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Will SAN ISCSI Bandwidth will be enough

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  • Will SAN ISCSI Bandwidth will be enough

    I have a network that contain the following server

    Microsoft Exchange 2010 "150 GB Database for about 70 user" "LCR Enabled"
    2 DC
    File Server "500 GB of Data"
    Oracle Database for our customized APP
    2 ISA Server
    Camera (20 IP Camera)
    VMWARE ESXi that is hosting about 20 VM
    Backup Software for all the servers

    Now I am moving to new server and planning to get an ISCSI Device DELL MD3200I Single Controller 4x 1 Gbps LAN and place all the data on it so there will be no more data on the local servers,
    but I wonder if a 4 Gbps can is enable to run all these services without having a bottleneck on the SAN Side

    Hope that anyone can offer me help for this


  • #2
    Re: Will SAN ISCSI Bandwidth will be enough

    It all depends...

    First you need to get some storage stats by collecting some disk performance counters from your servers (physical and virtual). For that, you may want to use Microsoft Assessment and Planning Toolkit. Note that VMware has a paid service called VMware Capacity Planner if you don't want to bother doing this capacity planning yourself.

    Then with the report you can figure out if 4 Gb is enough and design your storage network accordingly.

    BTW be aware that at any given time your maximum throughput for a TCP session to your storage will be of 1 gigabit maximum and not 4 gigabit has you might think.
    If you need more than 1 gigabit of throughput per TCP session, you might consider 10 GbE
    Last edited by PiroNet; 6th May 2012, 20:03.

    Freelance, Business Owner, Virtualisation & Cloud Computing Fan Boy, VCP4/5/Cloud, VCAP4/5-DCA/DCD, vEXPERT '10-'14, EMCCA-Specialist, VMware Alumni.


    • #3
      Re: Will SAN ISCSI Bandwidth will be enough

      A lot of times the bandwidth is not the limiting factor but the amount of iops the san can handle.
      I do not know if the Dell san can do mpio, but using mpio you can use multiple connections. Using 4 connections you can get 4 gigabit performance.
      But as PiroNet said: first use the MAP toolkit to get the data.

      MCITP sa, ea & va, [email protected]


      • #4
        Re: Will SAN ISCSI Bandwidth will be enough

        Thanks alot and sorry for the delay
        I will download and then reply with the result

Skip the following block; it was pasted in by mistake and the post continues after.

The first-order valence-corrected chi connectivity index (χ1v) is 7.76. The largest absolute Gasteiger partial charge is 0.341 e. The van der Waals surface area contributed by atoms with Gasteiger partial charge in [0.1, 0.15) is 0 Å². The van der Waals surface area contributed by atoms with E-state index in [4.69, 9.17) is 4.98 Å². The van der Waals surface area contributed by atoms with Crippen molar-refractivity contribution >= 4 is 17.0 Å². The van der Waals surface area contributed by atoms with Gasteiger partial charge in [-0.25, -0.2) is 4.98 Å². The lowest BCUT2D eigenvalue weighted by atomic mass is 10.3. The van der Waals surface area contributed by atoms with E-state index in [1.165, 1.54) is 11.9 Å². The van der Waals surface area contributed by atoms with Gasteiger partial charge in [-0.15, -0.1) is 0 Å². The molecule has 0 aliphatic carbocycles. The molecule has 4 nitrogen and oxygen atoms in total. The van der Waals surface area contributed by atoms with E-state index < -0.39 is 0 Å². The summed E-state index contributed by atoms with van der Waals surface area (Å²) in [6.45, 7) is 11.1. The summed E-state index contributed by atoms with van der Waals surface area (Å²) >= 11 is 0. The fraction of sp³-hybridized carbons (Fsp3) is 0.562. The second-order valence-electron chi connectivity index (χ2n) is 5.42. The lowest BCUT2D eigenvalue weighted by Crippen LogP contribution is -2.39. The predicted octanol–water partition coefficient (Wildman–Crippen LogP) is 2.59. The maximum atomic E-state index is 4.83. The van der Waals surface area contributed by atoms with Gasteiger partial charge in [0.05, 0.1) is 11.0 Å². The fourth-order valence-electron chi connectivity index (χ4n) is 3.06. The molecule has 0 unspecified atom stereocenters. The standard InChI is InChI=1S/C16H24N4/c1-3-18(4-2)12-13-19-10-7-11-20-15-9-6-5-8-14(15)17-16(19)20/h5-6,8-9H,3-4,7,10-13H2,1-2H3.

THanks alot


        • #5
          Re: Will SAN ISCSI Bandwidth will be enough

          personally, i think you're going to struggle with that SAN.

          Personally I think you need a dual controller, which would give you 8gb bandwidth as it would add an additional 4 1gb ports. You can probably upgrade the SAN and add in a second controller. if you think you'll benefit.

          dell does do mpio - so make sure you make use of it and set up your vmware to do proper round robin mpio on all your luns.

          I think the amoutn of vms (particularly if they're high io production vms), and in particular the Exchange server with its large db, is going to be a big issue for you with such a low bandwidth setup.

          make sure you also set up jumbo frames for the iscsi to take advantage of the 9000 MTU iscsi frames. make sure that you separate iscsi traffic from tcp-ip traffic either using vlans or separate switching infrastructure. Otherwise your iscsi frames will steamroll your tcpip traffic and your network will fall over or ebcome very flaky.

          gerth is right in that most of the time IOPS are a big factor. use IOmeter to try and work out the iops that all your systems need and then do some calculations to determine the amnount of IOPS your raid configurations are allowing. Different raid levels and the number of disks you put in them allow for differing levels of IOPS. you might find you need to change the raid setup to increase the iops and then place high IO vm;s etc onto luns on those arrays. changing raid levels may also mean that you lose usable space, so you have to balance what you need - iops vs space. luckily though you should be able to add up to about 192 disks onto that model SAN so you can always scale out a bit.

          also when taking into account raid levels and iops, bear in mind that you should be able to add shelfs of differing hard drives to your SAN. i.e you might have one shelf of 24 600gb 2.5inch 10000rpm SAS drives and another shelf of 3.5 7200RPM 2TB near-line SAS. By doing this you can have large luns of slower storage for less highly used data or low IO things, and on higher cost high speed disks you can create hi IO raid setups with luns for your high io vm's/databases/transaction logs/etc